Young people advised to prepare before going to Japan to work hinh anh 1Khai, a Vietnamese welder at a mechanical engineering in Japan. (Photo: Vietnamplus)

Hanoi (VNA) – Japan was the biggest recipient of Vietnamese guest workers in 2018, replacing Taiwan (China) in the top spot. Attractive salaries have tempted more and more Vietnamese workers to Japan, but not everyone is able to anticipate the challenges of working abroad.

Culture shock

Many young people think of Japan as a dreamland where they can earn thousands of USD or dozens of million VND per month, much higher than the average wage back home.
However, some tend to overlook the challenges migrant workers may face overseas, such as the culture shock or unfamiliar working styles. Japanese people are renowned worldwide for being very punctual and productive at work, which has taken many Vietnamese newcomers by surprise.

Khai, who works for a mechanical engineering company in Niigata, said though he had worked as a welder for two years in Vietnam, he could not help feeling like a fish out of water doing the same job in Japan.

“I have been in Japan for two months,” said the 21-year-old man from Hung Yen. “I learned Japanese in the first month and started to work in the second.”

“During my first weeks, I was shocked
to see how the work is done here. The working day is still 8 hours long, but I have to work constantly with a high intensity until I get a break,” Khai said. It is very different to Vietnam, he added.

Young people advised to prepare before going to Japan to work hinh anh 2Vietnamese workers in Japan. (Photo: Vietnamplus)

Tuan, another worker from Thanh Hoa who works for a construction firm in Saimata, also
had to struggle at first.

“My job is to put up scaffolding at construction sites. Sometimes I have to dangle off the edge of a 70-storey building. I am not afraid of heights and I’m always fully equipped, but I’m still nervous,” he said. “Despite that, I have to keep up with the work schedule as everyone here is very fast. Working at a height does not mean you are allowed to work any slower.”

Although jobs may vary, the style is the same – fast, punctual and productive. Trang, from Hung Yen, said her job at an instant food packaging company is quite easy and not as
intensive as others, but the discipline is still very strict.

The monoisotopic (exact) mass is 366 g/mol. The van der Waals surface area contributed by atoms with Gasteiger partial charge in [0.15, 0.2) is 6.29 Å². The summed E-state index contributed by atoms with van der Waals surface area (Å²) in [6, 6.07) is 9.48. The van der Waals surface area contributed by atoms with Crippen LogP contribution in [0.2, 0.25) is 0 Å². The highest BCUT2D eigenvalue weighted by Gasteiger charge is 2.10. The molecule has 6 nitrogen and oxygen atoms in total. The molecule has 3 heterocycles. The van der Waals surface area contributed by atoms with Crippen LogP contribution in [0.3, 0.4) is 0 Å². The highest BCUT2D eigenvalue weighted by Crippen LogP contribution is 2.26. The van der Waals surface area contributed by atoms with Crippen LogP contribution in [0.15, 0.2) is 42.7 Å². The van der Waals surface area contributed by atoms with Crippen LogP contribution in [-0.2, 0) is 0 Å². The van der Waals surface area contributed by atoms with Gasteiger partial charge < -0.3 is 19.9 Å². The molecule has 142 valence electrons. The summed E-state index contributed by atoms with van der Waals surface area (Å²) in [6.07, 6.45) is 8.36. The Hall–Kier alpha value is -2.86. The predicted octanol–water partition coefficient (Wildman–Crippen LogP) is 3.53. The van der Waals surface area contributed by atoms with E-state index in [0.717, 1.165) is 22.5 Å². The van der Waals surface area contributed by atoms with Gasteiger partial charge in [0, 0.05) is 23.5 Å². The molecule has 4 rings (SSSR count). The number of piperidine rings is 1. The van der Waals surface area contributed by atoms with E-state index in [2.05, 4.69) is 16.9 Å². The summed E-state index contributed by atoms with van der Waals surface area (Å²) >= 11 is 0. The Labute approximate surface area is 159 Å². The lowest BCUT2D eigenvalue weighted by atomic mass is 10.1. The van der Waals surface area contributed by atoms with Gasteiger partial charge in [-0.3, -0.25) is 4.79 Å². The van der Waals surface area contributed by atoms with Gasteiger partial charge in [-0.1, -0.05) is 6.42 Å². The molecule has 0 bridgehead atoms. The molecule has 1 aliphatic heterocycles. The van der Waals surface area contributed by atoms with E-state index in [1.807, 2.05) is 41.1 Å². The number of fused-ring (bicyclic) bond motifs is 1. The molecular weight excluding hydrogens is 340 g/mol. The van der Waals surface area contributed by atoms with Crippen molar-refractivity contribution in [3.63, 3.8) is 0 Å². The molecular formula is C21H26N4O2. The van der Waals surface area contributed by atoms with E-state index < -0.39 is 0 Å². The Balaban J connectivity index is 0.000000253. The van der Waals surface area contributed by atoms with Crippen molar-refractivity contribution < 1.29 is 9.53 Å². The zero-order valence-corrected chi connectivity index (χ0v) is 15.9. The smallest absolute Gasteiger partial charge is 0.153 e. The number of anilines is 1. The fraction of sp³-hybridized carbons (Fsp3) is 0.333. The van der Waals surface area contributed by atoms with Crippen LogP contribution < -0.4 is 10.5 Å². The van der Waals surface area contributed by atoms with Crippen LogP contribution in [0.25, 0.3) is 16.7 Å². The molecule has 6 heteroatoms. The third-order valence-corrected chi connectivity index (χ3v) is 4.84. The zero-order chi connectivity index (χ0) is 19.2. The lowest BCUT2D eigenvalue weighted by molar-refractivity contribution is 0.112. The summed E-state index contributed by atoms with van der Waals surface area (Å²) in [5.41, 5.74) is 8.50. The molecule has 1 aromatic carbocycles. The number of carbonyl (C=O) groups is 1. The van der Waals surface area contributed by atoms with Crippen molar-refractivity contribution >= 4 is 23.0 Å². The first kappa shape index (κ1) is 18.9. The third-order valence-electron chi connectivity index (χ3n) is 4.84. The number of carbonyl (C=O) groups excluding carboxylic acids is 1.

Get ready with skills

Many young workers like Trang, Khai and Tuan
do not research what they are going to do in Japan, so they are shocked when their jobs turn out to be hard labour. “I have gone too far to turn back,” Tuan said.

Many prefer jobs with low
skill requirements, but most of those jobs are labour-intensive. Some even choose jobs because they sound interesting, without learning what they really entail. They still lack the necessary skills to work abroad.

Demand for workers in mechanical engineering, electronics, food processing and construction industries is relatively high in Japan, said Tran Thi Van Ha from the Ministry of Labour, Invalids and Social Affairs’ Department of Overseas Labour. Those who work for over a year in Japan can earn around 30 million – 40 million VND (1,289 USD – 1,718 USD) per month, she added.

Japan’s standard working
day is 8 hours, with no more than 40 hours a week. When a person works longer than the standard time, they receive overtime pay.

“Japanese companies take discipline very seriously when they recruit someone,” Ha said. “Foreign employees
are highly appreciated and receive extra benefits if they are hardworking, have a good attitude and obey the rules at work,” she emphasised.

Young people advised to prepare before going to Japan to work hinh anh 3Vietnamese workers get ready to depart for Japan. (Photo: VNA)

Vietnamese labourers have to attend pre-departure vocational training and language courses
, which take about 6 – 8 months. They are also required to learn about the culture and working rules in Japan as well as specific requirements for each occupation.

Many firms have even organised “standing courses” to prepare workers for their future jobs in Japan in terms of discipline and health.

Ha advised young workers to carefully prepare with essential knowledge about Japan’s common labour standards and requirements of the jobs they apply
for. They must also be ready to take on challenges in their new jobs.

Japan is a very demanding market but it has competitive working environment and offers high salaries. People who expect high incomes and want to improve their competence in Japan must sharpen their necessary skills to satisfy the requirements of employers,” Ha said.

It is not too difficult, as long as you take all the pre-departure courses seriously and study hard to adapt to the new job and the living and working environment in Japan, she noted./.